How to Install Kubernetes on Ubuntu 22.04

Setting up Kubernetes on Ubuntu streamlines your infrastructure, turning it into a robust container orchestration system. With Kubernetes (K8s), you can automate the deployment, scaling, and operation of application containers,

simplifying management for developers and system administrators.

In this article, you will learn how to install and use Kubernetes on Ubuntu. You will see how to create different types of clusters for different purposes. This article will show you how to make your Kubernetes cluster work smoothly.

Step 1:

Refresh Your System: First, refresh your system to make sure all packages are current.

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sudo apt-get update

sudo apt-get upgrade -y

Get Docker: Kubernetes needs Docker to run application containers. Get Docker on every machine by executing the command below:

sudo apt-get install docker.io -y

After getting Docker, put your user in the Docker group to use Docker commands without sudo.

sudo usermod -aG docker $USER

Turn Off Swap: Kubernetes needs you to turn off swap on every machine.

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sudo swapoff -a

To keep this change, remove any swap lines in /etc/fstab.

Read: Kubernetes Containerization Management For Large Projects

Step 2:

Get the Kubernetes package repository on every machine by running the command:

curl -s https://packages.cloud.google.com/apt/doc/apt-key.gpg | sudo apt-key add –

echo “deb http://apt.kubernetes.io/ kubernetes-xenial main” | sudo tee /etc/apt/sources.list.d/kubernetes.list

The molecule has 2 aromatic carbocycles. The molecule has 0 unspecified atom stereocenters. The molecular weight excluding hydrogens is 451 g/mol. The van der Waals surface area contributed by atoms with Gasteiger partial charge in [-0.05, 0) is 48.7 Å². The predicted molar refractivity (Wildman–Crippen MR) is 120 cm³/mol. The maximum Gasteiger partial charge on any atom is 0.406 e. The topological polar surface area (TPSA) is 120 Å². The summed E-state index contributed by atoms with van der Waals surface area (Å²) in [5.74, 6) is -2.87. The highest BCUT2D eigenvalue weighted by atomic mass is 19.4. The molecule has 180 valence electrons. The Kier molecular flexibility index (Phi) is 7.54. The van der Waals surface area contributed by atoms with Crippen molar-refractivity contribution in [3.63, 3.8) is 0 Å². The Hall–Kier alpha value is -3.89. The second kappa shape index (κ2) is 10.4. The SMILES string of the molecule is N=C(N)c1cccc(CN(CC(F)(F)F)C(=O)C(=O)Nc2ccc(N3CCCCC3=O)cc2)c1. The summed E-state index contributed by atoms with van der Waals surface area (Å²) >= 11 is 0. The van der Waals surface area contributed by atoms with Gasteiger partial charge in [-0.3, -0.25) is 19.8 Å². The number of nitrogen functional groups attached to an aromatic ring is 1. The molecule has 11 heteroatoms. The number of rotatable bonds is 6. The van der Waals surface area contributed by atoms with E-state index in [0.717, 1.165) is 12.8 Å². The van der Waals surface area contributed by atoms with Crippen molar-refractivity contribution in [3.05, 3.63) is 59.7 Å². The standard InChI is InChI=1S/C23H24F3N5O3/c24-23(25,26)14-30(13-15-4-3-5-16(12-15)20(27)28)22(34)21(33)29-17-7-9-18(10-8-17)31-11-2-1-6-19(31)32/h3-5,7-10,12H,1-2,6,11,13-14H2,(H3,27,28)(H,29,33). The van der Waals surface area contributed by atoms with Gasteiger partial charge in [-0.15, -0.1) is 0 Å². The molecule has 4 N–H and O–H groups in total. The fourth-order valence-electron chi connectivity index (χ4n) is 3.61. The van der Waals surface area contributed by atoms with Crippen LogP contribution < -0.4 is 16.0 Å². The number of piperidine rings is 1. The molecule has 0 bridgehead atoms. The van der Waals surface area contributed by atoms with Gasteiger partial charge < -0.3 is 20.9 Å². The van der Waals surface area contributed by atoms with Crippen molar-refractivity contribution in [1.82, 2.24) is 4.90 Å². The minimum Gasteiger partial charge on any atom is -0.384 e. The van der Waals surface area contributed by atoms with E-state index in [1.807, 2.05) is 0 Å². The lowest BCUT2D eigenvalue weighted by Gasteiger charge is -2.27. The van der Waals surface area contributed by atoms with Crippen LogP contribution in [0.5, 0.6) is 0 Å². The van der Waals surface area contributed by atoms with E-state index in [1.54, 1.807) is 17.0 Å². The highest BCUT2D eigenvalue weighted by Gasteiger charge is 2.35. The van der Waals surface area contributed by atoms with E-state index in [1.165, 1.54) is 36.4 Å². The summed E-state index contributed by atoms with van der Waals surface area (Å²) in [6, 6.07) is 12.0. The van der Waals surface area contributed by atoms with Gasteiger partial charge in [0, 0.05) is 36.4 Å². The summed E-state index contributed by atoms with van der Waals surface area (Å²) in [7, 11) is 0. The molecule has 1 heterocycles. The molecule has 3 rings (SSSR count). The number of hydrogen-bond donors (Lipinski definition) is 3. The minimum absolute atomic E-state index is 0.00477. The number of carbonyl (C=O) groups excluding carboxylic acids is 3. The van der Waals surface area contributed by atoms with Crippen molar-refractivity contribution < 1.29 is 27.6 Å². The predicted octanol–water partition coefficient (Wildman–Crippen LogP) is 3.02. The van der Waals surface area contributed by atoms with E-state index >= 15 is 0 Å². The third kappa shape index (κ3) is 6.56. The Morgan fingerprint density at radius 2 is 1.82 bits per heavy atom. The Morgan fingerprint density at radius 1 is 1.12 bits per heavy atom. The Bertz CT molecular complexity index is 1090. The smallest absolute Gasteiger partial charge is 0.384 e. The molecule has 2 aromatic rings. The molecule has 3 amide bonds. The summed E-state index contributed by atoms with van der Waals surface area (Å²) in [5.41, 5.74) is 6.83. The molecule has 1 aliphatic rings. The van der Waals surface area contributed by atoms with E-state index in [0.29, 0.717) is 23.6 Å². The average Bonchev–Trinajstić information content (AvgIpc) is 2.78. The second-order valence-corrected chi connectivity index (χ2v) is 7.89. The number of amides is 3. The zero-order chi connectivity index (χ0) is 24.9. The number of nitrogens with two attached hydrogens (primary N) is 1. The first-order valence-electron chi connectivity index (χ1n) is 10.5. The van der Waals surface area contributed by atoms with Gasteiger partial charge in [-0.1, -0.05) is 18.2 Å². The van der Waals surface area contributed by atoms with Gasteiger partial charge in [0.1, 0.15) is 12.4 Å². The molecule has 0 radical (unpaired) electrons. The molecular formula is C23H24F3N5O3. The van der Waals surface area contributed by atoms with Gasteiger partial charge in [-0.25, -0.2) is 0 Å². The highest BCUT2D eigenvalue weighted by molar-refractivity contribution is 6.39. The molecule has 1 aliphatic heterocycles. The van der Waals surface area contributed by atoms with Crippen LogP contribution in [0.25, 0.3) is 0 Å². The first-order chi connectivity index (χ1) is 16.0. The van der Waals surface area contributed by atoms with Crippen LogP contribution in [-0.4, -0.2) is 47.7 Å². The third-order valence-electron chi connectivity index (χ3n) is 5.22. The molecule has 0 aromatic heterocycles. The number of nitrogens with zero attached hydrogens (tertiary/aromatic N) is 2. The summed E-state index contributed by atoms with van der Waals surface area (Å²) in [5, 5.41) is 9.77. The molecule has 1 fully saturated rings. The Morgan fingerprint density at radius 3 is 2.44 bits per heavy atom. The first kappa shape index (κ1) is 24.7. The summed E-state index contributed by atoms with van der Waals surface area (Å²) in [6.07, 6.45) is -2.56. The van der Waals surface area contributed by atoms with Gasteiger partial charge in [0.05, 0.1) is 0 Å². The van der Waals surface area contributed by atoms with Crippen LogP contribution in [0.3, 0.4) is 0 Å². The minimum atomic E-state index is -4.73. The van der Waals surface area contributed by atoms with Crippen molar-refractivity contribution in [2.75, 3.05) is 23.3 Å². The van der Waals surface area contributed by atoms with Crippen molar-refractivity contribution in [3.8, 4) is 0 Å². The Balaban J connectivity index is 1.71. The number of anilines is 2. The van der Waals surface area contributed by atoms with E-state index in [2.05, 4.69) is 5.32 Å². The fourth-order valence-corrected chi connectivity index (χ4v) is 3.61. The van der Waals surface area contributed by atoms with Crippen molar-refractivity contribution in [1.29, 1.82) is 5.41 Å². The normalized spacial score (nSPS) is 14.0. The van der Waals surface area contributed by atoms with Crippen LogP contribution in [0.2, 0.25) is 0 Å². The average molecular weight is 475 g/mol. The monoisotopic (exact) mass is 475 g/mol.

Now, get kubeadm, kubelet, and kubectl also on every machine via the commands:

sudo apt-get update

sudo apt-get install -y kubelet kubeadm kubectl

Fix their versions to stop automatic updates.

sudo apt-mark hold kubelet kubeadm kubectl

Read: What is Kubernetes and how does it work

Step 3:

To set up the cluster, run kubeadm on the master node.

sudo kubeadm init –pod-network-cidr=192.168.0.0/16 Then, the instructions on the screen will be able to show you how to use your cluster. Usually, you need to run these commands as a normal user.

mkdir -p $HOME/.kube sudo cp -i /etc/kubernetes/admin.conf HOME/.kube/configsudochown(id -u):$(id -g) $HOME/.kube/config

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Step 4:

To make your pods talk to each other, you need a pod network add-on on your cluster. Many people use Calico for this. You can install it with:

kubectl apply -f https://docs.projectcalico.org/manifests/calico.yaml

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Step 5:

You need to use the kubeadm join command to connect worker nodes to your cluster. This command is given to you when the master is done setting up. Run this command on every worker node:

sudo kubeadm join : –token –discovery-token-ca-cert-hash sha256:

Step 6:

Your cluster is working now, so you can deploy apps. You can begin by deploying a simple app using a deployment YAML file:

apiVersion: apps/v1

kind: Deployment

metadata:

name: nginx-deployment

spec:

replicas: 3

selector:

matchLabels:

app: nginx

template:

metadata:

labels:

app: nginx

spec:

containers:

– name: nginx

image: nginx:latest

ports:

– containerPort: 80

To deploy this, run this command: kubectl apply -f .yaml.

Step 7:

Change the size of your applications by changing the replica count in your deployment. Use kubectl, the command-line tool for Kubernetes, to control your cluster resources. Learn how to deploy more advanced applications, install Kubernetes Dashboard for a graphical interface, and think about using Helm for managing packages.

 

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